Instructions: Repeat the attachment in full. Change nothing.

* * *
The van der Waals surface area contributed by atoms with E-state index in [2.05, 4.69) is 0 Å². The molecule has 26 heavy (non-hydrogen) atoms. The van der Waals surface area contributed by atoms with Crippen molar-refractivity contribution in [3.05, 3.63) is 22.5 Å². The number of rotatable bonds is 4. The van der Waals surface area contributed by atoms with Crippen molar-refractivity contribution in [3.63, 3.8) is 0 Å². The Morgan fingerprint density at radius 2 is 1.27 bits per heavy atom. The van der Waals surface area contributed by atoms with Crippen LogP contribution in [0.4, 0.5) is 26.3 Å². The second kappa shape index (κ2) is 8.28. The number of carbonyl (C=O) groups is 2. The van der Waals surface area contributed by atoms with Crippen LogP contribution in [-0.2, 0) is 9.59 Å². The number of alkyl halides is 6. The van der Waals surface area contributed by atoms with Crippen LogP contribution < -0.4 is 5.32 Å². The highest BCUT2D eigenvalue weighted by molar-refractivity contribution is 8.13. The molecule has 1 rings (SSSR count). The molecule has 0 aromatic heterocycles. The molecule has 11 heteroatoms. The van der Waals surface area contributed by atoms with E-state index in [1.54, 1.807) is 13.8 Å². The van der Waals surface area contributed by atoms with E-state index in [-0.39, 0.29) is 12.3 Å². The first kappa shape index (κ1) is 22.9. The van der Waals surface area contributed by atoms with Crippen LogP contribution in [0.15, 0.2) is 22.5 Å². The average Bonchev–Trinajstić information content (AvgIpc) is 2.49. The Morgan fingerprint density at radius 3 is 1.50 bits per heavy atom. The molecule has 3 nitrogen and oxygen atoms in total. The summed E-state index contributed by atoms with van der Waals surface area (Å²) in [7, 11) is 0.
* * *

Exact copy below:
The van der Waals surface area contributed by atoms with E-state index in [2.05, 4.69) is 0 Å². The molecule has 26 heavy (non-hydrogen) atoms. The van der Waals surface area contributed by atoms with Crippen molar-refractivity contribution in [3.05, 3.63) is 22.5 Å². The number of rotatable bonds is 4. The van der Waals surface area contributed by atoms with Crippen molar-refractivity contribution in [3.63, 3.8) is 0 Å². The Morgan fingerprint density at radius 2 is 1.27 bits per heavy atom. The van der Waals surface area contributed by atoms with Crippen LogP contribution in [0.4, 0.5) is 26.3 Å². The second kappa shape index (κ2) is 8.28. The number of carbonyl (C=O) groups is 2. The van der Waals surface area contributed by atoms with Crippen LogP contribution in [-0.2, 0) is 9.59 Å². The number of alkyl halides is 6. The van der Waals surface area contributed by atoms with Crippen LogP contribution < -0.4 is 5.32 Å². The highest BCUT2D eigenvalue weighted by molar-refractivity contribution is 8.13. The molecule has 1 rings (SSSR count). The molecule has 0 aromatic heterocycles. The molecule has 11 heteroatoms. The van der Waals surface area contributed by atoms with E-state index in [1.54, 1.807) is 13.8 Å². The van der Waals surface area contributed by atoms with E-state index in [-0.39, 0.29) is 12.3 Å². The first kappa shape index (κ1) is 22.9. The van der Waals surface area contributed by atoms with Crippen LogP contribution in [0.15, 0.2) is 22.5 Å². The average Bonchev–Trinajstić information content (AvgIpc) is 2.49. The Morgan fingerprint density at radius 3 is 1.50 bits per heavy atom. The molecule has 3 nitrogen and oxygen atoms in total. The summed E-state index contributed by atoms with van der Waals surface area (Å²) in [7, 11) is 0.